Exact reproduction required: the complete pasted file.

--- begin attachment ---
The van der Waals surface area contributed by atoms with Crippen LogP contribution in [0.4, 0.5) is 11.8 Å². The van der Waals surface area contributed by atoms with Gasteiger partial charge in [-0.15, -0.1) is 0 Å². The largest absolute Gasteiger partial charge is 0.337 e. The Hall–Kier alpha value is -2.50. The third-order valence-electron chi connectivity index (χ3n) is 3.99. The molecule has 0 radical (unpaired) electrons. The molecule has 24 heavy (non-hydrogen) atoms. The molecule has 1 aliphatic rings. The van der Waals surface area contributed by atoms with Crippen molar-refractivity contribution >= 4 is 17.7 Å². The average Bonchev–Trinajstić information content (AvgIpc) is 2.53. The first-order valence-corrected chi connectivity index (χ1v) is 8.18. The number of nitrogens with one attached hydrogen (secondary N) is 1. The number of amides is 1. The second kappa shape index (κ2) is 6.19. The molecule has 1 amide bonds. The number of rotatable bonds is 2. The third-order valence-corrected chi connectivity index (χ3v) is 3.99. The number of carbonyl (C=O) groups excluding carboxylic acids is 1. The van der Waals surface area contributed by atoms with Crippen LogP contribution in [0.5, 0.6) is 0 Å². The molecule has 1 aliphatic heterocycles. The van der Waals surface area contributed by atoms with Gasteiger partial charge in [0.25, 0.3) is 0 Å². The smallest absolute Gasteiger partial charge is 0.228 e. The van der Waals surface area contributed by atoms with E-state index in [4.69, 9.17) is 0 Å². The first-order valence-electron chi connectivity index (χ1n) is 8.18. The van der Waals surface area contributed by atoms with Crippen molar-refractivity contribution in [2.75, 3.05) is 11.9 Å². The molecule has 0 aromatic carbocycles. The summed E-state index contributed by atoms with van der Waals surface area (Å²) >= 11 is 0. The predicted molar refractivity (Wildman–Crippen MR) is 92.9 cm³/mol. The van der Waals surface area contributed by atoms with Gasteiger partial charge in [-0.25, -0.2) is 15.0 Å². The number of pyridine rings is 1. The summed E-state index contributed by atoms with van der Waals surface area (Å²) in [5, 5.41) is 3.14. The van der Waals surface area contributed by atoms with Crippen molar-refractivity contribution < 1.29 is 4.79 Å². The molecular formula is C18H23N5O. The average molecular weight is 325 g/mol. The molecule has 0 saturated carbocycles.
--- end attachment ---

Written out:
The van der Waals surface area contributed by atoms with Crippen LogP contribution in [0.4, 0.5) is 11.8 Å². The van der Waals surface area contributed by atoms with Gasteiger partial charge in [-0.15, -0.1) is 0 Å². The largest absolute Gasteiger partial charge is 0.337 e. The Hall–Kier alpha value is -2.50. The third-order valence-electron chi connectivity index (χ3n) is 3.99. The molecule has 0 radical (unpaired) electrons. The molecule has 24 heavy (non-hydrogen) atoms. The molecule has 1 aliphatic rings. The van der Waals surface area contributed by atoms with Crippen molar-refractivity contribution >= 4 is 17.7 Å². The average Bonchev–Trinajstić information content (AvgIpc) is 2.53. The first-order valence-corrected chi connectivity index (χ1v) is 8.18. The number of nitrogens with one attached hydrogen (secondary N) is 1. The number of amides is 1. The second kappa shape index (κ2) is 6.19. The molecule has 1 amide bonds. The number of rotatable bonds is 2. The third-order valence-corrected chi connectivity index (χ3v) is 3.99. The number of carbonyl (C=O) groups excluding carboxylic acids is 1. The van der Waals surface area contributed by atoms with Crippen LogP contribution in [0.5, 0.6) is 0 Å². The molecule has 1 aliphatic heterocycles. The van der Waals surface area contributed by atoms with Gasteiger partial charge in [0.25, 0.3) is 0 Å². The smallest absolute Gasteiger partial charge is 0.228 e. The van der Waals surface area contributed by atoms with E-state index in [4.69, 9.17) is 0 Å². The first-order valence-electron chi connectivity index (χ1n) is 8.18. The van der Waals surface area contributed by atoms with Crippen molar-refractivity contribution in [2.75, 3.05) is 11.9 Å². The molecule has 0 aromatic carbocycles. The summed E-state index contributed by atoms with van der Waals surface area (Å²) >= 11 is 0. The predicted molar refractivity (Wildman–Crippen MR) is 92.9 cm³/mol. The van der Waals surface area contributed by atoms with Gasteiger partial charge in [-0.25, -0.2) is 15.0 Å². The number of pyridine rings is 1. The summed E-state index contributed by atoms with van der Waals surface area (Å²) in [5, 5.41) is 3.14. The van der Waals surface area contributed by atoms with Crippen molar-refractivity contribution < 1.29 is 4.79 Å². The molecular formula is C18H23N5O. The average molecular weight is 325 g/mol. The molecule has 0 saturated carbocycles.